Along with industry honors such as the Eisner Award, Harvey and the Ignatz Awards, comics have been picking up increasing amounts of accolades from related fields like the Hugo, Locus, Bram Stoker, and World Fantasy Awards, even the Caldecott and Hans Christian Anderson Awards. Aside from self-publishers, some standout publishers of alternative/independent material include: Image Comics, Vertigo, Dark Horse, Top Shelf, Oni Press, Fantagraphics, Drawn and Quarterly and Last Gasp. 
Educators: Aside from the Abel/Madden & McCloud books listed above, here are some specific resources geared more towards using comics in the classroom. James Sturm's "A Case For Comics" is an excellent summation (under "Promoting a Comics Curriculum" in The Center for Cartoon Studies' "Teaching Comics" page. And Gene Yang also has an excellent page "Comics in Education" devoted to promoting comics as a viable educational tool, above & beyond the basic potential for instilling a lifelong love of learning through reading.

Probably the closest I've ever come to deviating from the longstanding compost-heap approach to generating a default "textbook" for the class has been a masterful overview recently published in Comics Art from Paul Gravett. At the very least it'll be required reading for the advanced students, as I haven't yet come across such an excellent survey that touches upon so many facets of the artform.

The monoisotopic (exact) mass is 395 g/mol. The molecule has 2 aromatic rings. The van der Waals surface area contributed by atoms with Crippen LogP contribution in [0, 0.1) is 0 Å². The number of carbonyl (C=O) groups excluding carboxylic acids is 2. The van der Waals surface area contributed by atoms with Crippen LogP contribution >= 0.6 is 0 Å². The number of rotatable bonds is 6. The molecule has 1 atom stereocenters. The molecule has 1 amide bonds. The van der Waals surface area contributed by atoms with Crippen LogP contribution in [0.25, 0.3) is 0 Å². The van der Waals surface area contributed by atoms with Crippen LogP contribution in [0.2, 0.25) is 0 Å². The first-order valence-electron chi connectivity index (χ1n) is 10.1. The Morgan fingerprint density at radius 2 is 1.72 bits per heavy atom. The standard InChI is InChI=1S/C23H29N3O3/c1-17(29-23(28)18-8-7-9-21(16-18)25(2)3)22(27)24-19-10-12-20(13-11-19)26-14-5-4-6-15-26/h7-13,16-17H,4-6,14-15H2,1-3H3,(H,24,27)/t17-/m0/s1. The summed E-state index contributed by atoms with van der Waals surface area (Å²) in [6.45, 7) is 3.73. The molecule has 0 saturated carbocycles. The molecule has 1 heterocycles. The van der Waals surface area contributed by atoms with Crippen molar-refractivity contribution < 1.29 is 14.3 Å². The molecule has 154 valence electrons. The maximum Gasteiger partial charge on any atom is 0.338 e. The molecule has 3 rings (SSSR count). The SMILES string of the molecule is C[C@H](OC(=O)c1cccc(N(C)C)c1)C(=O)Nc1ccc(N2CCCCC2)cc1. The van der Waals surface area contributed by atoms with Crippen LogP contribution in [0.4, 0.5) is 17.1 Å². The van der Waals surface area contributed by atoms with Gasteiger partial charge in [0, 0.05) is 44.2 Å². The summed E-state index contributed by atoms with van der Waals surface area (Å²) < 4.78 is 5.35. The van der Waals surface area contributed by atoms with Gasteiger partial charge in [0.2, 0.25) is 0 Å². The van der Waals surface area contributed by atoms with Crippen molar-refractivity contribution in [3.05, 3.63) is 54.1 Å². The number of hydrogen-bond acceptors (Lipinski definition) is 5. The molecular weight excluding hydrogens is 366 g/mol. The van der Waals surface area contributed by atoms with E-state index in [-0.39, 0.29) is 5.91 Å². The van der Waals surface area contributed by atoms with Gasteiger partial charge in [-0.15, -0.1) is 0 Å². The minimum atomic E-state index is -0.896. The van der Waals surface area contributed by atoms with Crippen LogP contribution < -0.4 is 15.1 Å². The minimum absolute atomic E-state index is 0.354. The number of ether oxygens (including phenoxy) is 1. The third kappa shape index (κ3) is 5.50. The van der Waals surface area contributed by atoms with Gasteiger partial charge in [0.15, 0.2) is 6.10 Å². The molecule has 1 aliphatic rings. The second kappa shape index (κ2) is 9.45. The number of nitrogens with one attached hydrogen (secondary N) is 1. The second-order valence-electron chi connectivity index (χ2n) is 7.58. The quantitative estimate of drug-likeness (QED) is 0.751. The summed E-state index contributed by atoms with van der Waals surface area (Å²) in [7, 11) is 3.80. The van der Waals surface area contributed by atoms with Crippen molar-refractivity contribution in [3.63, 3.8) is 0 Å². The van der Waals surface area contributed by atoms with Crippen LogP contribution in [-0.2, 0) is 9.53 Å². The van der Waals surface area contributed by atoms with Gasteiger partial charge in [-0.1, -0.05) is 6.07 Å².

Comics Art is a new book by British comics expert, curator and historian, Paul Gravett, published on 7th November by Tate [Publishing, who describe it partly as:] “Richly illustrated with many images taken from original artwork and rare artifacts, Comics Art gives a fascinating, accessible guide to some of the special properties of sequential art, such as panels, page layouts, speech balloons and wordless or ‘silent’ narration. It addresses concerns about how comics perpetuate stereotypes and support the status quo, while assessing their growing significance, notably through autobiography and reportage, as vehicles for provocative voices often silenced in other media. Comics Art also explores the diversity of styles, media and approaches now possible in the medium and exciting developments in digital comics and in comics conceived for galleries and installations.” – Rich Johnson, Bleeding Cool